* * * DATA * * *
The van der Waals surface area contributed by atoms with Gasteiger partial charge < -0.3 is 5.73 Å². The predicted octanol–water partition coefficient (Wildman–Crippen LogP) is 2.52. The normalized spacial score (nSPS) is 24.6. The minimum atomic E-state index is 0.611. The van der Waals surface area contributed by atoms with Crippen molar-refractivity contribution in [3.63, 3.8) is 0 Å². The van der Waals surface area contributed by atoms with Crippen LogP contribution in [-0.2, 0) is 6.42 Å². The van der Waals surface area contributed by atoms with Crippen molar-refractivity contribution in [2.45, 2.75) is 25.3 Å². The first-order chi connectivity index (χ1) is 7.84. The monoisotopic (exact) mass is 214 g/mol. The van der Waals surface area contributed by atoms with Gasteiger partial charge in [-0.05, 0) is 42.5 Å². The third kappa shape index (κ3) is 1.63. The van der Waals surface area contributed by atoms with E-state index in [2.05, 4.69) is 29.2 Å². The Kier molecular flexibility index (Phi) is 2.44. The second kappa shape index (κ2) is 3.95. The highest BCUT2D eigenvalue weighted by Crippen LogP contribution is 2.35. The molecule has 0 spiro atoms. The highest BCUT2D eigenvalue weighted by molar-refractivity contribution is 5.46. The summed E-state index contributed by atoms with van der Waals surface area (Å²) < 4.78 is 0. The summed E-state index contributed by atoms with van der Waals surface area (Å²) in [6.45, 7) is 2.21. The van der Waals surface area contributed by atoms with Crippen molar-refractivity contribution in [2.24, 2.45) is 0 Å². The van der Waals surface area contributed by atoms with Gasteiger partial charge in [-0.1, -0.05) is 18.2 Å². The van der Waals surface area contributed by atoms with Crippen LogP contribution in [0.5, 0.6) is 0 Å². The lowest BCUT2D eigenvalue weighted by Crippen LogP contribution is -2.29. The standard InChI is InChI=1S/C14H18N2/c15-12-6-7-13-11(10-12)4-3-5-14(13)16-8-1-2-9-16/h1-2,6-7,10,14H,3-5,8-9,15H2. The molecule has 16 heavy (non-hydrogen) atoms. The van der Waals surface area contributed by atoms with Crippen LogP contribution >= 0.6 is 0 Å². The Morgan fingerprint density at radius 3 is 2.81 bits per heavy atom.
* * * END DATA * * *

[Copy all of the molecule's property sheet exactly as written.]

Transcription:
The van der Waals surface area contributed by atoms with Gasteiger partial charge < -0.3 is 5.73 Å². The predicted octanol–water partition coefficient (Wildman–Crippen LogP) is 2.52. The normalized spacial score (nSPS) is 24.6. The minimum atomic E-state index is 0.611. The van der Waals surface area contributed by atoms with Crippen molar-refractivity contribution in [3.63, 3.8) is 0 Å². The van der Waals surface area contributed by atoms with Crippen LogP contribution in [-0.2, 0) is 6.42 Å². The van der Waals surface area contributed by atoms with Crippen molar-refractivity contribution in [2.45, 2.75) is 25.3 Å². The first-order chi connectivity index (χ1) is 7.84. The monoisotopic (exact) mass is 214 g/mol. The van der Waals surface area contributed by atoms with Gasteiger partial charge in [-0.05, 0) is 42.5 Å². The third kappa shape index (κ3) is 1.63. The van der Waals surface area contributed by atoms with E-state index in [2.05, 4.69) is 29.2 Å². The Kier molecular flexibility index (Phi) is 2.44. The second kappa shape index (κ2) is 3.95. The highest BCUT2D eigenvalue weighted by Crippen LogP contribution is 2.35. The molecule has 0 spiro atoms. The highest BCUT2D eigenvalue weighted by molar-refractivity contribution is 5.46. The summed E-state index contributed by atoms with van der Waals surface area (Å²) < 4.78 is 0. The summed E-state index contributed by atoms with van der Waals surface area (Å²) in [6.45, 7) is 2.21. The van der Waals surface area contributed by atoms with Crippen molar-refractivity contribution in [2.24, 2.45) is 0 Å². The van der Waals surface area contributed by atoms with Gasteiger partial charge in [-0.1, -0.05) is 18.2 Å². The van der Waals surface area contributed by atoms with Crippen LogP contribution in [0.5, 0.6) is 0 Å². The lowest BCUT2D eigenvalue weighted by Crippen LogP contribution is -2.29. The standard InChI is InChI=1S/C14H18N2/c15-12-6-7-13-11(10-12)4-3-5-14(13)16-8-1-2-9-16/h1-2,6-7,10,14H,3-5,8-9,15H2. The molecule has 16 heavy (non-hydrogen) atoms. The van der Waals surface area contributed by atoms with Crippen LogP contribution >= 0.6 is 0 Å². The Morgan fingerprint density at radius 3 is 2.81 bits per heavy atom.